This exhibition is also a celebration of the people Thesiger photographed and the diverse cultures they represent. From the Afar (Danakil), Konso and Boran of Ethiopia, the Nuer and Dinka of Sudan, the Berbers of Morocco, and the Samburu and Maasai of Kenya and Tanzania, this exhibition offers historical glimpses of some of the most fascinating cultures and places on the African continent.

7 jul 2010

Zapotec pottery ancestor figure

Name: Zapotec ancestor figure
Origin: Oaxaca Valley, Mexico
Date: 200 BC - AD 800
Museum: British Museum
Dimensions: 25 cm height, 27 cm width
Offering vessels like this one have been found in the tombs of high-ranking Zapotec lords and noblewomen in the Oaxaca Valley in Mexico.
Zapotec nobles were buried in tombs set around the central plaza of their capital at Monte Albán, which was founded in the 6th century BC and flourished between the 3rd and 7th centuries AD. This imposing site was located on the top of a hill with views of the Oaxaca Valley and surrounding mountains. The supporting population, which at its height numbered around 25,000, lived on the terraced slopes in the valley below.
Royal ancestor worship was the focus of Zapotec belief and ceremonial practice and the powerful figures depicted on offering vessels - or funerary urns as they are also known - are thought to represent these ancestors rather than deities. The importance of ancestry lies in the Zapotec use of genealogy and ancestral lines to pass on power and wealth.
Figures like this have been found inside tombs, positioned alongside bodies, as well as in niches in the walls. They've also been found buried in the floors of ceremonial centres, seemingly as offerings.
The figure on this example wears a mask and headdress representing the depicted ancestors' potent supernatural force. The chest ornament features a glyph or sculpted symbol of a day in the 260-day Zapotec ritual calendar.
The exact use and purpose of these vessels is unknown. The container, or urn, itself - usually a cylindrical vessel hidden behind the sculpted figure - may simply have been used to hold perishable offerings, as remains have been found inside.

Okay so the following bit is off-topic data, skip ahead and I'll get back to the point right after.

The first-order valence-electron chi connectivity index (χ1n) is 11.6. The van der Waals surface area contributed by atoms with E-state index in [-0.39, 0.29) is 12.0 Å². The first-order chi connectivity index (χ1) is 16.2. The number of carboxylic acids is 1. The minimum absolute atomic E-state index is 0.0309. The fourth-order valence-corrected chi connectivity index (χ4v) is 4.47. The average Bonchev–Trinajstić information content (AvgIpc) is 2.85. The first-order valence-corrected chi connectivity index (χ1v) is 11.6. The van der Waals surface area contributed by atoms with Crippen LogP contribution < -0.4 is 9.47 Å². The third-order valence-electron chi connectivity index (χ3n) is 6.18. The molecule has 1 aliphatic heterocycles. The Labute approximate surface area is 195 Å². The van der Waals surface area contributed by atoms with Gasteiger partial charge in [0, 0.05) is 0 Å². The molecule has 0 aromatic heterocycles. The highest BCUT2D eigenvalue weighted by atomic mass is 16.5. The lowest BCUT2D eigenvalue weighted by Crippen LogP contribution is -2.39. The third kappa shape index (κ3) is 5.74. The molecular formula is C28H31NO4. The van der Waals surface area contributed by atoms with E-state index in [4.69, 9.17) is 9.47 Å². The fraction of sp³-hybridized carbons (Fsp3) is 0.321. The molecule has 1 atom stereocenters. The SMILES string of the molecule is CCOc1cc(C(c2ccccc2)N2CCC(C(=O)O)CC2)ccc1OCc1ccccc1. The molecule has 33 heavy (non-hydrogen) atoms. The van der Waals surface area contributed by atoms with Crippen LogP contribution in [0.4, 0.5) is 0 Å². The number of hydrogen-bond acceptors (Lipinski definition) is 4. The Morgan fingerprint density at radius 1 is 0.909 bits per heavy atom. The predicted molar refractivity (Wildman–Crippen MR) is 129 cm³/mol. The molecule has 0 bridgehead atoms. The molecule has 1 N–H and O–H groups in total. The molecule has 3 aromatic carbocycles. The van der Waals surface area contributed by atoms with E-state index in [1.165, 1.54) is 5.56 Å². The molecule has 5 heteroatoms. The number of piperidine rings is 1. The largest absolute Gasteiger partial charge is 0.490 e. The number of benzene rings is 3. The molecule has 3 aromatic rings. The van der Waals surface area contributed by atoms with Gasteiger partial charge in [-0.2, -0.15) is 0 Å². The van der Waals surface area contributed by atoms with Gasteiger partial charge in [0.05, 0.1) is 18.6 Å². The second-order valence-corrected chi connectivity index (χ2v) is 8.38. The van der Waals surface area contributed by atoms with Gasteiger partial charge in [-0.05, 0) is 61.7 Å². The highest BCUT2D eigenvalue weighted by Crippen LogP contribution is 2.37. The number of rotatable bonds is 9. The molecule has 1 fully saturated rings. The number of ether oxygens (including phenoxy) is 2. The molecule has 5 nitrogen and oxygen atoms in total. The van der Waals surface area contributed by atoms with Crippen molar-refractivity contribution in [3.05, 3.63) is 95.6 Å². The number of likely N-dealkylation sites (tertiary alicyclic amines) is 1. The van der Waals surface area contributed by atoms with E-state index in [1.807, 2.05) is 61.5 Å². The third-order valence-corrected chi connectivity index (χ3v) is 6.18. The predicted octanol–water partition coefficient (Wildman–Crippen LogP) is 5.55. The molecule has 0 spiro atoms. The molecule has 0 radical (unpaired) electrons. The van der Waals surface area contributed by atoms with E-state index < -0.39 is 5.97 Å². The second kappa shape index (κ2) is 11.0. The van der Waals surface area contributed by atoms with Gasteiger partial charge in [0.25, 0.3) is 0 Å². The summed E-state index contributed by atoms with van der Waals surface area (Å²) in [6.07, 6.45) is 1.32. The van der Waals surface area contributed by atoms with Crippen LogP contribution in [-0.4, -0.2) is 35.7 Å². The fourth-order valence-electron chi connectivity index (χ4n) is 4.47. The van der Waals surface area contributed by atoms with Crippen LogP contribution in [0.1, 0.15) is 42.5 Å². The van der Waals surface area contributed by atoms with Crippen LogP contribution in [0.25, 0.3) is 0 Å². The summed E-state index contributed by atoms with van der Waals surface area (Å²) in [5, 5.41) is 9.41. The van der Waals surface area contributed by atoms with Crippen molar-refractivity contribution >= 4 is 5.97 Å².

© Photos and text: British Museum

3 jul 2010

The enemy god - A yanomamö film

Yai Wanonabälewä: The Enemy God is a feature-length dramatic motion picture set in the Amazon rainforest. The film gives voice to a group of indigenous rainforest people to relate their own dramatic story. The film is made in partnership with Yanomamö communities in Amazonas province in the rainforest of Venezuela and proceeds from the film will go to benefit those communities as directed by Yanomamö leaders.
Yai Wanonabälewä: The Enemy God began with a request from a group of indigenous Yanomamö (or Yanomami), in order to find somebody that would allow them to tell their version of the history of their communities in the Amazon rainforest. After years of violence and fear, they want to tell the world about the new ways of peace and hope that they have discovered for their people. It is the story of a significant group, led by a respected headman whose Spanish name is Bautista. It is a true story.
Bautista Cajicuwa and his K'ekchi' fellow villagers acted as themselves in the film.
The Enemy God project is a multi-faceted initiative to raise awareness and involvement on behalf of indigenous people groups. Through The Enemy God project audiences will:
•See the self-determined transformation of an indigenous culture while preserving and honoring their uniqueness in their Creator’s eyes.
•Hear from and meet leaders from indigenous groups in the Amazon and other regions.
•Discover opportunities to partner with indigenous groups through short & long-term service, training, and advocacy.
•Partner with individuals an organizations dedicated to the empowering of indigenous groups all over the world.
See the film's webpage.